European oil giants
PLC said it was further backing away from Russia, with Shell saying it would immediately halt all spot purchases of crude from the country and phase out other trade and business transactions.
A BP spokesperson said it would not enter into new business with Russian entities or business involving Russian ports “unless necessary to ensure security of supply.”
The two took their steps before what people familiar with the matter say was a plan by the Biden administration to ban Russian oil imports into the United States. The Wall Street Journal reported, An announcement on this issue is imminent. The administration’s deliberations over the ban escalated as bipartisan lawmakers, including the Speaker of the House of Representatives, ramped up
Nancy PelosiHe called for action on the issue, and the White House declined to comment.
Brent crude futures, the global oil standard, rose more than 5% Early Tuesday. Oil prices for both metrics were already high prior to the Journal’s report but rose further after that.
Shell had previously said it would Withdrawal from a number of joint ventures in the country. On Tuesday, it said it would also close service stations and operations for jet fuel and lubricants in Russia, and would not renew any Russian contracts. It said it would find alternative supplies of oil as soon as possible, although it warned that it could take weeks to make up the difference in full, leading to production cuts at some refineries.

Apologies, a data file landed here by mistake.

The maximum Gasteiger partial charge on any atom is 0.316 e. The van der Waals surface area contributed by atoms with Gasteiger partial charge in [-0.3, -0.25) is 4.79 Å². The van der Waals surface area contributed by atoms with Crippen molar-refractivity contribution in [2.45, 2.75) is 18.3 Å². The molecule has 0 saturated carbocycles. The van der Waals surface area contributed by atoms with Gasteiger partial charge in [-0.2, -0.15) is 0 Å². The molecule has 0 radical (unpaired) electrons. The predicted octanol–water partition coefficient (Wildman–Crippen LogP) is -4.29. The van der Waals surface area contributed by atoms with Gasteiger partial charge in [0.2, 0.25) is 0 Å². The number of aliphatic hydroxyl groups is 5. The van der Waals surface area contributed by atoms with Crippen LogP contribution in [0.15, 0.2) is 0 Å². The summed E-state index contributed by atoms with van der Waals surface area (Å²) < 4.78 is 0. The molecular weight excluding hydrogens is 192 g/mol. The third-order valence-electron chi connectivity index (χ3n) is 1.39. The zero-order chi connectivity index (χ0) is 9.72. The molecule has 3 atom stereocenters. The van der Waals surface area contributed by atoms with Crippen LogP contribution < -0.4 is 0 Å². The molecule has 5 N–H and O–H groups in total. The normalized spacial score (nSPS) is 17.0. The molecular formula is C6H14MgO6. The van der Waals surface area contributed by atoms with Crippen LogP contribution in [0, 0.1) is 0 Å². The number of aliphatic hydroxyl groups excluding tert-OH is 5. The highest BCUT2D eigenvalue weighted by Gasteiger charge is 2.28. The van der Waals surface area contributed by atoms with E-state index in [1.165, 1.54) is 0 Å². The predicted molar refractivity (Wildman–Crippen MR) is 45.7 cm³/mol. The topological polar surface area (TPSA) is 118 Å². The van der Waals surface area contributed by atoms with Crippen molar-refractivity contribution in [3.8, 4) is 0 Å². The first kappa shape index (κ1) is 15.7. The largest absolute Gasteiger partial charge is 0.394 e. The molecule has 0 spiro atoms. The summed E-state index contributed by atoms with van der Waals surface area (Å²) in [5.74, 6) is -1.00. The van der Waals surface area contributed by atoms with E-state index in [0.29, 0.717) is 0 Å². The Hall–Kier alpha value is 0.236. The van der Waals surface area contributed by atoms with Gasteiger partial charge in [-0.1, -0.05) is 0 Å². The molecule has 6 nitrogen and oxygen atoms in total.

Shell faced a backlash last week and over the weekend when it picked up a shipment of Russian crude at a bargain price, after several other players had done so. They started reducing their purchasesresulting in unofficial bans from some buyers in response to Russia’s invasion of Ukraine.
The company on Tuesday apologized for the purchase and said it would commit its purchases of Russian oil to humanitarian funds aimed at alleviating the crisis in Ukraine. Shell had previously said that it would exit its joint ventures with the Russian energy giant
The spokesman said BP would not charter Russian-owned or Russian-operated vessels where possible. In cases where it already has, “the Company will continue to monitor its safe passage and comply with all applicable local penalties and restrictions.” The decisions were made in the middle of last week, the spokesperson said, describing the situation as a “complex and rapidly changing area” that BP continues to review. Previously, BP said it would give up its 20% stake in the oil giant
After pressure from the UK government.
The United States and its allies left energy out of a raft of economic sanctions imposed on Moscow in response to the invasion. However, many refineries have gone further, avoiding Russian crude oil. Such self-imposed sanctions have drained a large portion of global supplies, pushing the prices of the international benchmark, Brent crude, to rise sharply. It is also causing a boost to Russia’s energy supply chain, traders say, which has prompted refiners to cut production.
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